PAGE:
Eminent Chinese of the Ch'ing Period/Hsü Hung-tsu

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3639969Eminent Chinese of the Ch'ing Period, Volume 1 — Hsü Hung-tsuFang Chao-ying

HSÜ Hung-tsu 徐宏祖 (T. 振之, H. Hsia-k'o 霞客), 1586–1641, geographical explorer, was born in the village of Nan-yang-ch'i 南陽岐, Kiangyin, Kiangsu. He is better known by his hao as Hsü Hsia-k'o, owing perhaps to the fact that this name appears in the title of his famous travel diary. Born into a family of some means, he had ready access to books and studied especially those relating to geography. An official career by way of the civil service examinations had no attractions for him. He did, however, gain the esteem of some eminent friends, among whom may be mentioned Ch'ên Chi-ju and Huang Tao-chou [qq. v.]. In 1604 his father died of wounds received in an encounter with robbers, but his mother lived to a considerable age.

In order to satisfy an eager intellectual curiosity and a strong love of scenic beauty Hsü Hung-tsu set out in 1607, when he was scarcely twenty-one, on a trip to Lake T'ai [Hu] south of Soochow. Thereafter, from 1609 to 1633, he made the following journeys: to T'ai-shan 泰山 and the home of Confucius; to Chihli; to the Island of P'u-t'o 普陀 and to the T'ien-t'ai 天台 and Yen-tang 雁宕 Mountains in Chekiang (1613, again in 1632); to Nanking (1614); to the lovely ranges of Huang-shan 黃山 in Anhwei; to Wu-i 武夷 in Fukien (1616); to Lu-shan 廬山 (popularly known as Kuling) in Kiangsi (1618); to the sacred mountains, Sung-shan 嵩山 in Honan, and Hua-shan 華山 in Shensi (1623); to Fukien (1628, 1630, 1633); to Kwangtung (1628); to Peking (1629); and to Wu-t'ai and Hêng-shan in northern Shansi (1633). During most of these journeys he kept a diary, recording in a clear and distinguished literary style the routes he took, the distances between places, the beauties and the physical features of the landscape. These notes he made in the evenings, after days of arduous travel, and their particularity and accuracy are all the more remarkable on that account.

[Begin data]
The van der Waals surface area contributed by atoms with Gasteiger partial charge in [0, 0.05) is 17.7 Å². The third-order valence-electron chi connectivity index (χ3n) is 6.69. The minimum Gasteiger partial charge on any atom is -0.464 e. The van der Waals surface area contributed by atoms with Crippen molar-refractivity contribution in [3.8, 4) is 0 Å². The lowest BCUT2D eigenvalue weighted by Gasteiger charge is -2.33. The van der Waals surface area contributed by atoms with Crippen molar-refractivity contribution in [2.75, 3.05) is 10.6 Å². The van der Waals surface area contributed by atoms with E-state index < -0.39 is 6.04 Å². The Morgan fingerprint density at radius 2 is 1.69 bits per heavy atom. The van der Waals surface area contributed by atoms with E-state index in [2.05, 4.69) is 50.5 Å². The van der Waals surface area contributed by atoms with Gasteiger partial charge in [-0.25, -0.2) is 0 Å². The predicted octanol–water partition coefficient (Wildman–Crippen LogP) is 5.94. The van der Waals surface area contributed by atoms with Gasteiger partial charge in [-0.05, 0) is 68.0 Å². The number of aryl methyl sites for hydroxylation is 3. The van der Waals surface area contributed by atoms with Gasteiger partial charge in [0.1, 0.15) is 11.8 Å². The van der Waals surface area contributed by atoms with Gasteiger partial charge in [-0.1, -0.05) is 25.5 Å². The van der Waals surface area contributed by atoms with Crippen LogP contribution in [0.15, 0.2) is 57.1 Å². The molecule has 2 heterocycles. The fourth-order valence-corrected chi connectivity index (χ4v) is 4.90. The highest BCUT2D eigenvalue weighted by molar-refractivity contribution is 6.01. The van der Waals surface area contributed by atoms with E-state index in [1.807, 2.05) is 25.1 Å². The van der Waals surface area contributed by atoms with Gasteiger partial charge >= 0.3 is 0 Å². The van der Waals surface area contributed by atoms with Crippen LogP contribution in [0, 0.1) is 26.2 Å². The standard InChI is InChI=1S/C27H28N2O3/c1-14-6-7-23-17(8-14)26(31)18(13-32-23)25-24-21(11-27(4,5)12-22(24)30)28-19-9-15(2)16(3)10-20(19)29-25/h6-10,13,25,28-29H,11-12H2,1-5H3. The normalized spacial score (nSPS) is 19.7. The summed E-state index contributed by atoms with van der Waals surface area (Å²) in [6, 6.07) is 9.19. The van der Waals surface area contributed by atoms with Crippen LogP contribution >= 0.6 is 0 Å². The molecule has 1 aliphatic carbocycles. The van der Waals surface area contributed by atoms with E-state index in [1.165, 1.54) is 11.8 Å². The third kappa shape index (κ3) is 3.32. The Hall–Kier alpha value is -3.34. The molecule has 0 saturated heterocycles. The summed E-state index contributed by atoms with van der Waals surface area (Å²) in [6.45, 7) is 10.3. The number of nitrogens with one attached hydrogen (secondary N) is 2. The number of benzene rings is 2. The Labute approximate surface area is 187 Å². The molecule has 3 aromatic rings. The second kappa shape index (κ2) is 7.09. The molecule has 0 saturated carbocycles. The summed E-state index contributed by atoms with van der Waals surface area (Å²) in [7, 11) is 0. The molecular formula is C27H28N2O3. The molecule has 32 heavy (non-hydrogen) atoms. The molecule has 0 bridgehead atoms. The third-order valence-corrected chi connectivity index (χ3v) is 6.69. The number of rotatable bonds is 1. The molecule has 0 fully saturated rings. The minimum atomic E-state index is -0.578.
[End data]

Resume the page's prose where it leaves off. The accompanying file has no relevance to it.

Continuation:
Hsü Hung-tsu's most outstanding feat was a four-year journey (1636–40) to Southwest China—made after he was fifty years of age—to explore the topography of the mountains and the sources of the rivers, in particular the Hsi-chiang, known to some as the Canton or West River. Though married, and the father of several children, these considerations did not deter him, but he refrained from making the journey until after his mother died. He left Kiangyin on October 17, 1636 with two servants and a Buddhist monk named Ching-wên 靜聞 (d. 1637) who wished to visit the temples of Chi-tsu-shan 雞足山 near Talifu, Yunnan, to deposit there a sutra copied in his own blood. Hardly had the party entered Chekiang province when one of the servants abandoned the expedition. The three then made their way southwest into Kiangsi and then by divergent routes to Hunan. Early in 1637 Hsü and his religious companion ascended Hêng-shan, thus making it possible for Hsü to say that he had seen all the sacred mountains of China. During the remainder of that year he traversed most of Kwangsi, searching out the five branches of the West River, climbing the mountains, and commenting in detail on their contours, the forest covering, and the nature of the rocks. Unhappily, in the autumn of 1637 the monk died at Nan-ning, leaving a request that his ashes be buried, with the precious sutra, at the temples of the still far-distant Chi-tsu-shan. Hsü carried out this wish, but not until he and his servant had endured 360 more days of extremely arduous travel.